Mac O'Grady wore one of those cute golf shirts with the alligator on the breast pocket until he took a knife and sliced the gator off. Look up one side and down the other, and you won't find a single logo. No phone book advertising, no golf clubs, no refrigerators, no nothing. Which reminds him of a Kirk Douglas movie.

"An agent wanted to sign me up," said O'Grady, who is (let's take a deep breath) an ambidextrous, 32-year-old Californian rookie pro with a Japanese wife who (O'Grady, not his wife) spent 13 years and $39,000 at the PGA qualifying school while playing around the world (40 countries) before finally earning the right (on his 17th try) to join the tour this year.

He is slim, handsome, articulate and puts severe pain on the cursed dimpled pellet. He has won almost $30,000 so far and is 11 shots behind the Kemper Open leaders on rounds of 76, 72, 73. So when Mac O'Grady became, ha-ha, an overnight success by leading a tournament at Hilton Head in April, a big-wheel agent said, "We can make you rich."

Here's how: wear the refrigerator visor and get $100 each time it's seen on television . . . use a certain golf ball and get a $12,000 bonus for winning and $200 for finishing 20th . . . play a great man's clubs and get a bonus of $2,000 to $60,000 . . . play one-day pro-ams for $1,000 . . . wear clothes with visible labels for $2,000 . . . paint phone-book ads on your bag (Raymond Floyd is said to get $90,000 to carry the walking fingers).

"I took this agent aside and asked him if he'd ever seen the Kirk Douglas movie where Douglas finds the yellow rock--gold--in a stream on Indian territory," O'Grady said. "Kirk Douglas leaves and comes back to see the big chief with furs stacked on his horse. Kirk says, 'If you let the white man take the yellow rock from your water, you will be very rich.'

"The Indian chief takes Kirk to the edge of a high cliff looking out over a beautiful valley that goes for miles. The chief says, 'How rich can the white man make me when I have this? What use do I have for the white man's poisons?'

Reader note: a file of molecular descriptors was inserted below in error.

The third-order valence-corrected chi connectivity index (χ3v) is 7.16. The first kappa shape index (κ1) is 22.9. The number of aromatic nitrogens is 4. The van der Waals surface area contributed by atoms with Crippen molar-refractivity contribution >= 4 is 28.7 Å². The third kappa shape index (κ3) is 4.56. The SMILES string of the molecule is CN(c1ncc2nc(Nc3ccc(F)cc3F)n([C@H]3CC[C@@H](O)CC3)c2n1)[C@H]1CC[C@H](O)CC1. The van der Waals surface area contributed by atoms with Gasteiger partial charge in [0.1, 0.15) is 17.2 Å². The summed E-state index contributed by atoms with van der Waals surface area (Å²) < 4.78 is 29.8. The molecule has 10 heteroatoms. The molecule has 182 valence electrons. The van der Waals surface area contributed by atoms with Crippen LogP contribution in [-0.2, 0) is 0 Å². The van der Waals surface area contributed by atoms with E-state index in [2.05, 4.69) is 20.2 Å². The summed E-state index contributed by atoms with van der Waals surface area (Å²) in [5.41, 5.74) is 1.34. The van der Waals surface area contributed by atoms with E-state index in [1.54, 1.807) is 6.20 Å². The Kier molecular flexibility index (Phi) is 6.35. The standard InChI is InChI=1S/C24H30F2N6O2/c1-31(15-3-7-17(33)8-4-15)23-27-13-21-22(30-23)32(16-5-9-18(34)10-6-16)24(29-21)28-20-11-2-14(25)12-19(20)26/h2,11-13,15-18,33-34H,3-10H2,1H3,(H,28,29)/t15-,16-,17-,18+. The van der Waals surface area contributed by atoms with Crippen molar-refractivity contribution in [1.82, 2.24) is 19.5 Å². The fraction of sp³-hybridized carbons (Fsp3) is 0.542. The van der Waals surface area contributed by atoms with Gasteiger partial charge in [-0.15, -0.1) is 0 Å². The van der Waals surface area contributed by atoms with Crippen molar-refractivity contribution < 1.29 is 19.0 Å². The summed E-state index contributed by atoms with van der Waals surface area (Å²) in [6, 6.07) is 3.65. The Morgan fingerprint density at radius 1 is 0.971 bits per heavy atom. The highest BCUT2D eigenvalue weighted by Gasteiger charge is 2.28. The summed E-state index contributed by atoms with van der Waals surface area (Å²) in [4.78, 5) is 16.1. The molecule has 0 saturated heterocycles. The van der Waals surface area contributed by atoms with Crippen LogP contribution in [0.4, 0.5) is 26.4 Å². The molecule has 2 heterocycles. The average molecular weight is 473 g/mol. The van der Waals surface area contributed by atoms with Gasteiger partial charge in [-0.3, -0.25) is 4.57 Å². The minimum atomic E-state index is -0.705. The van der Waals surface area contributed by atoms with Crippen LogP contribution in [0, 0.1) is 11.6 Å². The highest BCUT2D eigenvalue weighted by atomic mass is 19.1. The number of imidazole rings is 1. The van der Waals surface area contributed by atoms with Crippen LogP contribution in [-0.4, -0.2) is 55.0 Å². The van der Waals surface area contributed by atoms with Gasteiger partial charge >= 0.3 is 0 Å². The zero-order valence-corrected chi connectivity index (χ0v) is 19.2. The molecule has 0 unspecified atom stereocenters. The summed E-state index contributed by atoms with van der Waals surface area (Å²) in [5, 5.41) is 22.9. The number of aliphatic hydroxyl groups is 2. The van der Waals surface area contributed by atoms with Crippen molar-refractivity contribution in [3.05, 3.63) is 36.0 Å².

"I told the agent he wanted to make me a whore to this business. I'll sign some contracts when I've earned the respect of my contemporaries by showing them I can play. I've turned down 25 exhibitions, one for $8,000. Integrity is utmost. The tour is a Pandora's box of pressure and when you start opening doors, you don't know what's coming out. I don't want an agent telling me it's worth $3 million to win the Masters.

"In Japan, they have a saying. 'The reason you play bad is you won't let yourself play bad.' What do I care now, with no pressure, if I miss a cut? I'm keeping Pandora's doors shut right now.

"The agent thought I was crazy. I asked him how rich he can make me when the greatest joy in life is to be with my wife, to sleep with her, to talk to her. I'm already the richest guy in the world."

This is not your basic golf pro's outlook on life, or a newspaperman's, for that matter, but it seems a nice antidote to the mutinous, mercenary mutterings made this week in a letter signed by Jack Nicklaus, Arnold Palmer, Tom Watson, Tom Kite and 10 more of what Jack so modestly calls "the main players in the game."

In their letter to the commissioner of pro golf, Deane Beman, these fellows want to know what Beman is doing. How, they ask, is he marketing the game? Will the man who invented golf bubble gum cards now sell shirts with the PGA logo on the chest? Will he use the tour's money on real estate/golf course developments?

Is he, to put it another way, taking money from guys who wear bears or umbrellas on their shirt pockets? Is Beman taking money away from fellows such as J. Nicklaus and A. Palmer who build their own real estate/golf course developments?

As it happens, a players meeting was scheduled for next week even before The Gang of 14 organized. Beman will answer those questions. The commissioner will point out that now, in his 10th year on the job, the tour pays over $22 million in purses--up from $8 million his first year.

Should Beman wish to match Nicklaus in modesty, the commissioner might point out that his "stadium" concept of courses is the bright future of spectator golf. The world stands astonished that anyone pays $22 a head to slog around 200 acres of pasture hoping to see a Scott Simpson or a Fred Couples whack a silly white pill. A "stadium" with spectator mounds at crash-and-burn intersections gives the $22 customer a legitimate show for his money.

The tour's important bankbook figures, as revealed today by The Post, are written in black ink so bold as to suggest that someone somewhere is doing a helluva job selling a game that on its face seems the last thing anyone would buy. Don't misunderstand here. Your servant loves golf. He would pay to see Ben Crenshaw on a 30-footer downhill or Tom Kite with a cut wedge over a bunker.

But the audience for such exotica is small. The game survives on television because of its appeal to high-bucks consumers. The game survives at tour stops because a thousand folks work for free to give The Gang of 14 a place to play. If the "main players" had to pay for that work, their prize money might be measured in hundreds, not thousands.

Yes, sir. These big shots playing for $22 million ought to write Deane Beman a letter. A short letter. One word would do: "Thanks."